It’s amazing what a supportive environment can do for me.
Car sorted. It’s at the garage and will be there for a few days. The heater has broken and needs to be fixed. Thank goodness for public transport.
Back at work today. Lots of laughs, and lots of kind words from colleagues, friends and strangers. How nice it was to receive a warm greeting today. How nice it was to be made to feel valued.
While I don’t think it’s professional to blog about work, and I will never go into detail, there are two exciting things I want to share. Tomorrow I’m going to the zoo for a meeting. The zoo! I hope to meet Mali. If I don’t, there will be tears. I’ve also been chosen to go to Sydney for a conference about disability and diversity. Very excited to be acknowledged and chosen for this trip.
I also received a response from the High Street Northcote Trader’s Association. It was a kind, heartfelt apology about what happened on Saturday. The representative believes it’s been great that I’ve put the message out about this shopkeeper on Twitter, Facebook and this blog. He will also be taking my email, and other friends’ emails to the shopkeeper, and speaking to her about her behaviour. He wants me to let everyone who sent in an email know that he appreciates you supporting me and letting the Trader’s Association know how this woman treated me.
I also want to take the time to thank every one of you for your support. It’s been overwhelming, and honestly, many of your comments and messages have brought me to tears. Yesterday my blog had 1080 views. Wow! I can’t believe so many friends and strangers have come forward to voice their anger. Thank you for showing me what I am worth. Thank you also for restoring my faith in humankindness. I am very proud to know you all, and if we haven’t met, I am very touched that you have taken some time from your day to send me a message.
I posted a letter to the woman today.
This is what it said:
18 April 2010
I was in your Things Second Hand store on Saturday 17 April, around about 2.00 pm.
You may remember me. I was the young lady with a skin condition. I had a red face.
The skin condition is called ichthyosis form erythroderma. This means scaly red skin. I was born with this condition, and there is no cure. The condition is medically and socially challenging. It is painful and susceptible to infections. If the skin infection gets too severe, I need to go into hospital to have IV antibiotics and bandages over my whole body, including my face. There is risk the infection can get into my blood and make me very sick.
I also get stared at, commented on and questioned about my appearance each day. Generally I don’t notice, and am able to handle strangers’ reactions to my condition politely and without fuss.
Your reaction to my condition did not deserve a polite response. I make no apology for swearing at you. I rarely swear. But when you demanded to know what was on my face, several times, I was so angry. I should never have to explain why I look the way I do.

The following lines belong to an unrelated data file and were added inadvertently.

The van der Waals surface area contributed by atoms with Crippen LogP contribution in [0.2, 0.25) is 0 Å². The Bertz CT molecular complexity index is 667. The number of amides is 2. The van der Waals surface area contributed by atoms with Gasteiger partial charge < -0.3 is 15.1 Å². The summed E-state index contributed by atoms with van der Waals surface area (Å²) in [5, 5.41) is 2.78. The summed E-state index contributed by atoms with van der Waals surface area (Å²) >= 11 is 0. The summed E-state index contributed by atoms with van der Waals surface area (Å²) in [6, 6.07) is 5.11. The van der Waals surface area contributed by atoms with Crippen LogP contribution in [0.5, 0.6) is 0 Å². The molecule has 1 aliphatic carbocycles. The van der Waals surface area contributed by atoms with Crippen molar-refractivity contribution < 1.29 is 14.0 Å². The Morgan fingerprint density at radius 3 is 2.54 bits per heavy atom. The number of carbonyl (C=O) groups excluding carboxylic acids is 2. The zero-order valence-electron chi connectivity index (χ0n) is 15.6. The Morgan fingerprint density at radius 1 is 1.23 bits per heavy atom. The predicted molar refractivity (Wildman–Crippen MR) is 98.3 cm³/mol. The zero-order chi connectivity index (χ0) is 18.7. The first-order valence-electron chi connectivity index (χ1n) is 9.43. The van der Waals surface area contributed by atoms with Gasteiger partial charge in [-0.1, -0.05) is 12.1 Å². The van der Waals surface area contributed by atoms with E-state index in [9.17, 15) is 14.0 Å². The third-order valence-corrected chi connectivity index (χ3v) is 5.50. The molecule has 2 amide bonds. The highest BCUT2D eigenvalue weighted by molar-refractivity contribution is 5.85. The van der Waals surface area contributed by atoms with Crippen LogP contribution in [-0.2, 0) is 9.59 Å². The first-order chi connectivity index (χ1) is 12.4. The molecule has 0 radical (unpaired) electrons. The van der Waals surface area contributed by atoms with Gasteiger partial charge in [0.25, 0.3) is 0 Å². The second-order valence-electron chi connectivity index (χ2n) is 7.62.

I have vaseline on my face. Each day I cover my whole body with vaseline. Yes, it can pose a problem for my own clothes. My washing machine gets a work out. But when in stores, particularly when trying on clothes, I take great care in not getting vaseline, or skin, on the clothes.
On the Saturday when I was in your store, I did not touch the clothes. I was not eating and I did not have soiled hands. I was no threat to your clothes.
You had no right to demand to know what was on my face, or tell me that whatever is on my face will ruin the clothes.
When people ask me why I am red, even when they are rude, they are usually concerned for me – was I burnt? Was I sunburned? Am I ok?
But you took the cake. You were not concerned for me, but your clothes in your store. And I am writing to you today to let you know just how angry you made me.
I have written to the High Street Northcote Committee advising them of the way you treated me. I will also be writing to the Darebin Council to report your behaviour. And I will be lodging a complaint with the Victorian Government’s Office for Disability.
I have also published the story of this humiliating experience in your store on my website. I have named your store. So far, over 1300 people have viewed my website. I have received around 100 comments on the website and my social networking pages in support of me, and stating how rude, small minded and discriminatory you are. Friends and strangers have also let their friends know about the way you treated me on their social networking sites on the internet.
You should be ashamed about the way you treated me. I expect that my experience was not the first time you have denigrated a customer in your store. People need to know about this.
I don’t imagine this letter will make a difference to you opening your mind and thinking before you speak. But I hope it will make you realise the impact the impact your behaviour had on me on Saturday 17 April. And I hope that no one that sets foot in your your store will be treated this way by you again.
I will go to sleep with a smile on my face tonight.
Thank you for helping me do so.